Optionally, the solutions may include an antimicrobial agent. Antimicrobial agents are employed in various contact lens care solutions used by contact lens wearers to disinfect their lenses while not worn. In the solutions employed in this invention, disinfection of lenses is not required. However, if desired, an antimicrobial agent may be employed to prevent microbial growth in solution while stored in the manufacturing process. Suitable antimicrobial agents include: poly[(dimethyliminio)-2-butene-1,4-diyl chloride] and [4-tris(2-hydroxyethyl)ammonio]-2-butenyl-w-[tris(2-hydroxyethyl)ammonio]dichloride (chemical registry no. 75345-27-6) generally available as Polyquaternium 1 (ONYX Corporation); biguanides and their salts, such as alexidine and polyhexamethylene biguanides (such as PHMB available form ICI Americas, Inc., Wilmington Del. under the tradename Cosmocil CQ); benzalkonium chloride (BAK); and sorbic acid. If present, the antimicrobial agent is employed in an amount effective to preserve the solution and prevent microbial growth.
The compositions may contain various other components including a chelating and/or sequestering agent and an osmolality adjusting agent. Chelating agents, also referred to as sequestering agents, are frequently employed in conjunction with an antimicrobial agent. Examples of chelating agents include ethylenediaminetetraacetic acid (EDTA) and its salts, especially disodium EDTA. Such agents, when present, may be employed in amounts from about 0.01 to about 2.0 weight percent. Other suitable sequestering agents include gluconic acid, citric acid, tartaric acid and their salts, e.g. sodium salts. Examples of osmolality adjusting agents include: sodium and potassium chloride; monosaccharides such as dextrose; calcium and magnesium chloride; and low molecular weight polyols such as glycerin and propylene glycol. These agents are used individually in amounts ranging from about 0.01 to 5 weight percent and preferably, from about 0.1 to about 2 weight percent. Sodium chloride is especially preferred.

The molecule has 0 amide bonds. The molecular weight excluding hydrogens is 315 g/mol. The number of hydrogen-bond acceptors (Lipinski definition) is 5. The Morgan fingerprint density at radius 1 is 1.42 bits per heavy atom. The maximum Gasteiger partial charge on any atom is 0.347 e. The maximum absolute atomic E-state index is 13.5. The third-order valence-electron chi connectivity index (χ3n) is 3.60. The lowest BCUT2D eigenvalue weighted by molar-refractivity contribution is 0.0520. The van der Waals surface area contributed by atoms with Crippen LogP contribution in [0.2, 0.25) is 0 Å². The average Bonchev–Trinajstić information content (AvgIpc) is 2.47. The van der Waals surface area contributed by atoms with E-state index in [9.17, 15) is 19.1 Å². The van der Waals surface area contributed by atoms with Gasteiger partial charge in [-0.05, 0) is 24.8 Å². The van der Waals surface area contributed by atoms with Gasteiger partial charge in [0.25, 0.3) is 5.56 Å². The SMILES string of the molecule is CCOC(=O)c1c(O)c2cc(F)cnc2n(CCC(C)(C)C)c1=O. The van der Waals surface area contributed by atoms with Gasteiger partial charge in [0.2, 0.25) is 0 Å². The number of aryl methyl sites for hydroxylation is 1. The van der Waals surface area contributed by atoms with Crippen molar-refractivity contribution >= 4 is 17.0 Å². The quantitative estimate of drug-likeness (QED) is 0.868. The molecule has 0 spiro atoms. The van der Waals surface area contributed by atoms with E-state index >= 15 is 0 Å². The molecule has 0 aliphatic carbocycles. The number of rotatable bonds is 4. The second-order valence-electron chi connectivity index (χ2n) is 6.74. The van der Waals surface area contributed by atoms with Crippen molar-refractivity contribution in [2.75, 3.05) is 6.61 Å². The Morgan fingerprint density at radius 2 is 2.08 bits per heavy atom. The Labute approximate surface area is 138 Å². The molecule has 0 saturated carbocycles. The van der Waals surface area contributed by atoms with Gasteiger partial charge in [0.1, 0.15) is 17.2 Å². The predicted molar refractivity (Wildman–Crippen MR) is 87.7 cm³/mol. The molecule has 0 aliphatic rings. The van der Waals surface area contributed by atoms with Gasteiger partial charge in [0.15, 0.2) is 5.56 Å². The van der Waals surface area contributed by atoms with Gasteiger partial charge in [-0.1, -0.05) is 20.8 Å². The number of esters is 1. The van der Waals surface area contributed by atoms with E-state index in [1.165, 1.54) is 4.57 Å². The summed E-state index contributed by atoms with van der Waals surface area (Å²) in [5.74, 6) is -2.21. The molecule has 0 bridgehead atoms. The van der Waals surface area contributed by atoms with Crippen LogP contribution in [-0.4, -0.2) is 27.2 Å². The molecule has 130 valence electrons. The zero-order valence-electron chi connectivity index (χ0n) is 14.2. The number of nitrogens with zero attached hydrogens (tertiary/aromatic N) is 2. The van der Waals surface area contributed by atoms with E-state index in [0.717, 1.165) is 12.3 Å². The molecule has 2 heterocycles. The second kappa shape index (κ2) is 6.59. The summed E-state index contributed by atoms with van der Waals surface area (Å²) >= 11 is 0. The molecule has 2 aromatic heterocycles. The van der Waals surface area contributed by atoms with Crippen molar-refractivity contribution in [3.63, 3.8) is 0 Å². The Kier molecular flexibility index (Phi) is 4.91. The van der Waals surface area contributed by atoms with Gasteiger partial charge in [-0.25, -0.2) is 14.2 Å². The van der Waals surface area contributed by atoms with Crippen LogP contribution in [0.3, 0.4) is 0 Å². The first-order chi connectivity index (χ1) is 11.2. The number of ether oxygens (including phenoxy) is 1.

The lenses may be contacted with the solution by dipping. As an example, multiple lenses may be held in a tray or basket, preferably including individual compartments for holding individual lenses, wherein the entire tray or basket in then dipped into a bath of the solution so that each lens is rinsed with the solution. Examples of suitable trays are described in WO 01/32408 (corresponding to U.S. Ser. No. 09/684,644, filed Oct. 10, 2000) and U.S. Provisional Application Serial No. 60/368,623, filed Mar. 28, 2002, the disclosures of which are incorporated herein by reference. If necessary, the solution bath may be agitated to effect more efficient removal of debris from the lenses. For example, the bath may be provided with a stirrer or with ultrasonic agitation.
After the debris are removed from the lenses, the lenses can then be inspected and packaged.
As an illustration of the present invention, several examples are provided below. These examples serve only to further illustrate aspects of the invention and should not be construed as limiting the invention.